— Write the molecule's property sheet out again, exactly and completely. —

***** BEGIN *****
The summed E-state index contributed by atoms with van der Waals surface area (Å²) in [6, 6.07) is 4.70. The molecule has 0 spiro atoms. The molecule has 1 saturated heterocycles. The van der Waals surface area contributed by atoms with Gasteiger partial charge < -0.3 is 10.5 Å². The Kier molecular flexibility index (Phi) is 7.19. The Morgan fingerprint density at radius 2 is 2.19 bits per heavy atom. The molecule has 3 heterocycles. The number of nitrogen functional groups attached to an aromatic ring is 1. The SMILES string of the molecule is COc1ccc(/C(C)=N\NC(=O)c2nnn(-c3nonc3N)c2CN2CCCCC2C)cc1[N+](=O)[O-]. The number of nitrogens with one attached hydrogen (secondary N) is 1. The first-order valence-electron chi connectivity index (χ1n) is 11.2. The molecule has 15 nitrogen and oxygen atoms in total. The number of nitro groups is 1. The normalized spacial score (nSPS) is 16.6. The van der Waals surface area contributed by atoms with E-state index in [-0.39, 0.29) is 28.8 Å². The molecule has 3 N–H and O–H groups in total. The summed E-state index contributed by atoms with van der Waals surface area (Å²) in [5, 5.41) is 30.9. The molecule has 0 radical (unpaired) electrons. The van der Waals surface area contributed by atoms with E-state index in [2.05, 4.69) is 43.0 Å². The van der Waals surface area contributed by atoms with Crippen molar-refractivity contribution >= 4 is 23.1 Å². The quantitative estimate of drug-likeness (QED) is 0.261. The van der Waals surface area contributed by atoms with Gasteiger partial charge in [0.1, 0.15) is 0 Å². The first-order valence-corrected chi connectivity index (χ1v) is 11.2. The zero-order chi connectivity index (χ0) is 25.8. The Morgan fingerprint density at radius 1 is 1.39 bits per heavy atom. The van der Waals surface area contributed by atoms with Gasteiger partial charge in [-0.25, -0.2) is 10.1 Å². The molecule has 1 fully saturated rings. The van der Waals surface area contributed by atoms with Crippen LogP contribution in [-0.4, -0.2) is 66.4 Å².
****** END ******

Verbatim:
The summed E-state index contributed by atoms with van der Waals surface area (Å²) in [6, 6.07) is 4.70. The molecule has 0 spiro atoms. The molecule has 1 saturated heterocycles. The van der Waals surface area contributed by atoms with Gasteiger partial charge < -0.3 is 10.5 Å². The Kier molecular flexibility index (Phi) is 7.19. The Morgan fingerprint density at radius 2 is 2.19 bits per heavy atom. The molecule has 3 heterocycles. The number of nitrogen functional groups attached to an aromatic ring is 1. The SMILES string of the molecule is COc1ccc(/C(C)=N\NC(=O)c2nnn(-c3nonc3N)c2CN2CCCCC2C)cc1[N+](=O)[O-]. The number of nitrogens with one attached hydrogen (secondary N) is 1. The first-order valence-electron chi connectivity index (χ1n) is 11.2. The molecule has 15 nitrogen and oxygen atoms in total. The number of nitro groups is 1. The normalized spacial score (nSPS) is 16.6. The van der Waals surface area contributed by atoms with E-state index in [-0.39, 0.29) is 28.8 Å². The molecule has 3 N–H and O–H groups in total. The summed E-state index contributed by atoms with van der Waals surface area (Å²) in [5, 5.41) is 30.9. The molecule has 0 radical (unpaired) electrons. The van der Waals surface area contributed by atoms with E-state index in [2.05, 4.69) is 43.0 Å². The van der Waals surface area contributed by atoms with Crippen molar-refractivity contribution >= 4 is 23.1 Å². The quantitative estimate of drug-likeness (QED) is 0.261. The van der Waals surface area contributed by atoms with Gasteiger partial charge in [0.1, 0.15) is 0 Å². The first-order valence-corrected chi connectivity index (χ1v) is 11.2. The zero-order chi connectivity index (χ0) is 25.8. The Morgan fingerprint density at radius 1 is 1.39 bits per heavy atom. The van der Waals surface area contributed by atoms with Gasteiger partial charge in [-0.25, -0.2) is 10.1 Å². The molecule has 1 fully saturated rings. The van der Waals surface area contributed by atoms with Crippen LogP contribution in [-0.4, -0.2) is 66.4 Å².